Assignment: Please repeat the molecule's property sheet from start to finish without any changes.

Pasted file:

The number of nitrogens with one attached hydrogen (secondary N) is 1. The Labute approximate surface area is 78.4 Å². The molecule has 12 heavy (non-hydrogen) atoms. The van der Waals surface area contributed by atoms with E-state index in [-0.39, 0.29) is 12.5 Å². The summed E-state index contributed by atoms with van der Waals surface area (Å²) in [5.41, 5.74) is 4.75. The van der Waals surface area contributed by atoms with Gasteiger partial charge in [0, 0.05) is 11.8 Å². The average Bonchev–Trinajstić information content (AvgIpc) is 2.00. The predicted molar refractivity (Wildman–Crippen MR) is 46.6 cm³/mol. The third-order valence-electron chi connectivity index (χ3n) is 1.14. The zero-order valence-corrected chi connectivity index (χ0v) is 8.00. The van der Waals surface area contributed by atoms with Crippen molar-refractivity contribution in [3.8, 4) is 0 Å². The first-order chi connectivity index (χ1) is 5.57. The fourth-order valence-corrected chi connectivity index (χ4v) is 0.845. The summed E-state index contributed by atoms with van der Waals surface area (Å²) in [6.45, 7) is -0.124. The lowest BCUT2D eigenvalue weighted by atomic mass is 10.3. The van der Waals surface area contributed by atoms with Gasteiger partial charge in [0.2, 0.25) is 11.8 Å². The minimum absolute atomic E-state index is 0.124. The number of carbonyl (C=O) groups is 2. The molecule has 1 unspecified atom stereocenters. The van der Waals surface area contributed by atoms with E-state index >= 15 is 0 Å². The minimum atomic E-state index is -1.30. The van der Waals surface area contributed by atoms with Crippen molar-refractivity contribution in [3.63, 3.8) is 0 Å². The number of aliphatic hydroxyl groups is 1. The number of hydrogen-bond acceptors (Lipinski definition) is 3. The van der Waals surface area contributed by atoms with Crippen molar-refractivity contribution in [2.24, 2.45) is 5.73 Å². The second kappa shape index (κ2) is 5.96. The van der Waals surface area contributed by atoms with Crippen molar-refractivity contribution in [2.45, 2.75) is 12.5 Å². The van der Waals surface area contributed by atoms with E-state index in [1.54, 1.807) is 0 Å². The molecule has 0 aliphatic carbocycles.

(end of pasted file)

The number of nitrogens with one attached hydrogen (secondary N) is 1. The Labute approximate surface area is 78.4 Å². The molecule has 12 heavy (non-hydrogen) atoms. The van der Waals surface area contributed by atoms with E-state index in [-0.39, 0.29) is 12.5 Å². The summed E-state index contributed by atoms with van der Waals surface area (Å²) in [5.41, 5.74) is 4.75. The van der Waals surface area contributed by atoms with Gasteiger partial charge in [0, 0.05) is 11.8 Å². The average Bonchev–Trinajstić information content (AvgIpc) is 2.00. The predicted molar refractivity (Wildman–Crippen MR) is 46.6 cm³/mol. The third-order valence-electron chi connectivity index (χ3n) is 1.14. The zero-order valence-corrected chi connectivity index (χ0v) is 8.00. The van der Waals surface area contributed by atoms with Crippen molar-refractivity contribution in [3.8, 4) is 0 Å². The first-order chi connectivity index (χ1) is 5.57. The fourth-order valence-corrected chi connectivity index (χ4v) is 0.845. The summed E-state index contributed by atoms with van der Waals surface area (Å²) in [6.45, 7) is -0.124. The lowest BCUT2D eigenvalue weighted by atomic mass is 10.3. The van der Waals surface area contributed by atoms with Gasteiger partial charge in [0.2, 0.25) is 11.8 Å². The minimum absolute atomic E-state index is 0.124. The number of carbonyl (C=O) groups is 2. The molecule has 1 unspecified atom stereocenters. The van der Waals surface area contributed by atoms with E-state index >= 15 is 0 Å². The minimum atomic E-state index is -1.30. The van der Waals surface area contributed by atoms with Crippen molar-refractivity contribution in [3.63, 3.8) is 0 Å². The number of aliphatic hydroxyl groups is 1. The number of hydrogen-bond acceptors (Lipinski definition) is 3. The van der Waals surface area contributed by atoms with Crippen molar-refractivity contribution in [2.24, 2.45) is 5.73 Å². The second kappa shape index (κ2) is 5.96. The van der Waals surface area contributed by atoms with Crippen molar-refractivity contribution in [2.45, 2.75) is 12.5 Å². The van der Waals surface area contributed by atoms with E-state index in [1.54, 1.807) is 0 Å². The molecule has 0 aliphatic carbocycles.